Junkyard Jack and the Horse that Talked
Author: Adrian Edmondson
Illustrations: Danny Noble
Details: 256pp, £5.99, paperback
Junkyard Jack and the Horse that Talked is the second book from comedian Adrian Edmondson. I was expecting an abundance of humour – but what I got was so much more. Surprisingly, Junkyard Jack was an emotional rollercoaster of a book. In among the humour of Uncle Ted’s flatulence problems (complete with comical wind instrument references), and a moody and very opinionated Shetland pony named Boadicea, Edmondson deals with sensitive issues such as dyslexia, loss, incarceration and estranged parents.
When Jack Sampson’s mum is imprisoned (much like The A-Team, for a crime she did not commit), Jack is sent to live with Aunt Violet, flatulent Uncle Ted and vile cousin Kelly. Struggling at school and at home, Jack finds solace in helping Mr Mudge with his junkyard and two horses (Lightning and Boadicea). When poor Mr Mudge is involved in an accident, Jack inadvertently runs away – as he is determined to rescue Boadicea from the junkyard – and this is where his adventure begins.
During their escape attempt, Boadicea breaks her animal oath and speaks. A firm friendship develops and the two unlikely friends meet Jack’s dad and granddad, Jack takes part in the Grand National and – after taking a vow to keep the animals’ secret – he sets out to prove his mother’s innocence, with the assistance of an army of talking woodland animals.
I thoroughly enjoyed this book, as did all the children who read it with me. I would recommend this book for all key stage 2, although some of the humour was missed by our lower key stage 2 pupils, who enjoyed it regardless. It would also be great for a class-read or book club. It has an equal measure of humour and serious issues, and the illustration complements the story perfectly.
Angela Kent is library assistant at Four Lanes Community Junior School in Chineham, Hampshire
‘A great book with sad parts’
I recommend this book to older children as there is some complicated language and sad parts. It is all about the talking animals that help Jack, who has run away from home (well, from his drippy Aunt Violet, farting Uncle Ted and horrible cousin Kelly). There is a funny talking horse called Boadicea, who Jack is especially fond of. This is a great book.
Sofia, Year 4
‘I’d recommend this to everyone’
I liked this book because Jack acted really heroic and brave. It’s a great book for imaginative children and people who love horses. I liked the ending because he got to buy a farm and keep the talking horse. I didn’t like it when Mr Mudge died or that Jack’s mum was in prison. I would recommend this book to everyone.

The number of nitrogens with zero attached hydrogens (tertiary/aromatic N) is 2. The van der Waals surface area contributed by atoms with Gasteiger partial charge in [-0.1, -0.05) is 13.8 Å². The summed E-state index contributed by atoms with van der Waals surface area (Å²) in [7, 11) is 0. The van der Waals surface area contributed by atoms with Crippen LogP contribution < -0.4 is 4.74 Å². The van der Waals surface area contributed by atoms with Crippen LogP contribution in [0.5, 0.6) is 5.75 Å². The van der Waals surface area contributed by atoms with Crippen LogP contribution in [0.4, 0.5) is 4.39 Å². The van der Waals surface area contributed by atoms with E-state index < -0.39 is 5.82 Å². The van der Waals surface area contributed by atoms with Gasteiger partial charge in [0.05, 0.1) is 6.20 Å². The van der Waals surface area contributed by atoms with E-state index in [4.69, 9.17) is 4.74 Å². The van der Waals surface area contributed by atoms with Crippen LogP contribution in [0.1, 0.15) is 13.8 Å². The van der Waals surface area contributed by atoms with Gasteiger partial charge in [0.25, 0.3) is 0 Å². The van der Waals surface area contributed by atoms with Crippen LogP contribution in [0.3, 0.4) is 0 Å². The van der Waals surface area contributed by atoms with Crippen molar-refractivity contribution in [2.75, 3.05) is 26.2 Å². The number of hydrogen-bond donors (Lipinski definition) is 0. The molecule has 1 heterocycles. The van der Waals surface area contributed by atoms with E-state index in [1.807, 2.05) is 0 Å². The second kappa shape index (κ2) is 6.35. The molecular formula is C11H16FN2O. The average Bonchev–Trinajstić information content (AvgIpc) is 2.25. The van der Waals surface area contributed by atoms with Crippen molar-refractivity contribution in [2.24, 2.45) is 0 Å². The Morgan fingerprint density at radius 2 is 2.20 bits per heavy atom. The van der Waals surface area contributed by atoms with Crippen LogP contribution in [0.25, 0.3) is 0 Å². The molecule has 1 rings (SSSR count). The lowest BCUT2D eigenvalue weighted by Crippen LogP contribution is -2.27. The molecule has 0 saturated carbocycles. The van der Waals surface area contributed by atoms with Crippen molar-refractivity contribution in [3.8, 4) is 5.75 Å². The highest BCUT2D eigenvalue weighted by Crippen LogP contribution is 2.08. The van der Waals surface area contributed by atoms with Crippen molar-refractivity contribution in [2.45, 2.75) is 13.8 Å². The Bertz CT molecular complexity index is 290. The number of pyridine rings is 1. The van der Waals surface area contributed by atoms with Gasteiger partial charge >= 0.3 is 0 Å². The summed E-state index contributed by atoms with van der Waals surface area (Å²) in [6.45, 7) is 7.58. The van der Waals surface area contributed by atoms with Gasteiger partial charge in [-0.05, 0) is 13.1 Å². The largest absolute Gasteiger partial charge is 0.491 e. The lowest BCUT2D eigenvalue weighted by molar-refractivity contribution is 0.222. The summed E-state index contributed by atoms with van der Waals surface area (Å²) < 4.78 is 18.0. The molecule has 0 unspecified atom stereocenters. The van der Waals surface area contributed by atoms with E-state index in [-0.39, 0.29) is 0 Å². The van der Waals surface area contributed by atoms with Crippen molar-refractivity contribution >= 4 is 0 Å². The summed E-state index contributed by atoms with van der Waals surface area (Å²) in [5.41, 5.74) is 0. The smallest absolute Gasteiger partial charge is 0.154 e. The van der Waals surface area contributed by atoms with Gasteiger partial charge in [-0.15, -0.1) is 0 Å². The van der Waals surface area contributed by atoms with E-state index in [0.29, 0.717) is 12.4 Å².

Elena, Year 4
‘Funny with a scoop of giggles on top’
This book is funny with a scoop of giggles on top. It is also exciting, with a couple of sad moments. I would recommend it for children aged 7-12. My favourite character was Mr Mudge, who was funny and kind. Jack Sampson is the main character; he is cheeky and daring but has had an upsetting life. So I was really pleased that he found his happy ending.
Olivia, Year 4
‘This book is perfect entertainment’
It’s a whole other world! I think lots of children would like this story, with its talking animals and fun characters. This book is perfect entertainment, especially with the funny illustrations. You will not want to put this down once you start it – I didn’t!
Edward, Year 3
‘Brilliant Boadicea keeps a big secret’
I really enjoyed this book. It was hilarious. There is a smelly uncle who doesn’t care about Jack, and Jack’s poor mother is locked up. Jack’s friend Mr Mudge is an old man with two horses (Lightning and, best of all, the brilliant Boadicea). She kept a big secret from Jack – she could talk! Unfortunately there are some sad moments but that is what makes this story so fantastic.
Beth, Year 4
‘One very moody horse – and a happy ending’
This fun-packed adventure is very funny and enjoyable for ages 7-10 years. My favourite character was Boadicea because she can talk and is very moody. It does contain some sad moments but it does have a happy ending. I would give it 5/5 stars.
Amelia, Year 4
‘Jack’s on a mission with his animal friends’
A small boy called Jack runs away from his Aunt Violet and stinky Uncle Ted and meets a talking horse. His mission is to prove his mum’s (who is in prison for a crime she claims she did not commit) innocence, with the help of his friends from the animal kingdom. I really liked it when the animals told Jack that they let humans think that they are in control.
Samuel, Year 5